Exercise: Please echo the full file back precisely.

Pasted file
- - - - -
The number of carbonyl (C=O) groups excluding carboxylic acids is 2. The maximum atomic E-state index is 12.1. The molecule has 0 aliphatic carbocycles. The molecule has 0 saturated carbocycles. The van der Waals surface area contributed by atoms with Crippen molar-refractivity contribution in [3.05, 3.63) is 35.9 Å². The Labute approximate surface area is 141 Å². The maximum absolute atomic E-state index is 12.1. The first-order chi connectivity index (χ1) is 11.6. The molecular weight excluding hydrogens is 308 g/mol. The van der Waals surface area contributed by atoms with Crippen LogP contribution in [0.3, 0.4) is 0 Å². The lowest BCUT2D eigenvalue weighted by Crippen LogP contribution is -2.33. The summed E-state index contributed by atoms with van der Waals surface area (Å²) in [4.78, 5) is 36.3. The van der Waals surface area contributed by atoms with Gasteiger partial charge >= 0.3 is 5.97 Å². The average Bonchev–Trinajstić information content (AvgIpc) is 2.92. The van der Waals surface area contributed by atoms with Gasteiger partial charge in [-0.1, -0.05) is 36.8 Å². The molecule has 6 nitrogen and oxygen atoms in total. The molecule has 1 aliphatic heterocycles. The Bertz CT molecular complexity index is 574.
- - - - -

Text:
The number of carbonyl (C=O) groups excluding carboxylic acids is 2. The maximum atomic E-state index is 12.1. The molecule has 0 aliphatic carbocycles. The molecule has 0 saturated carbocycles. The van der Waals surface area contributed by atoms with Crippen molar-refractivity contribution in [3.05, 3.63) is 35.9 Å². The Labute approximate surface area is 141 Å². The maximum absolute atomic E-state index is 12.1. The first-order chi connectivity index (χ1) is 11.6. The molecular weight excluding hydrogens is 308 g/mol. The van der Waals surface area contributed by atoms with Crippen LogP contribution in [0.3, 0.4) is 0 Å². The lowest BCUT2D eigenvalue weighted by Crippen LogP contribution is -2.33. The summed E-state index contributed by atoms with van der Waals surface area (Å²) in [4.78, 5) is 36.3. The van der Waals surface area contributed by atoms with Gasteiger partial charge >= 0.3 is 5.97 Å². The average Bonchev–Trinajstić information content (AvgIpc) is 2.92. The van der Waals surface area contributed by atoms with Gasteiger partial charge in [-0.1, -0.05) is 36.8 Å². The molecule has 6 nitrogen and oxygen atoms in total. The molecule has 1 aliphatic heterocycles. The Bertz CT molecular complexity index is 574.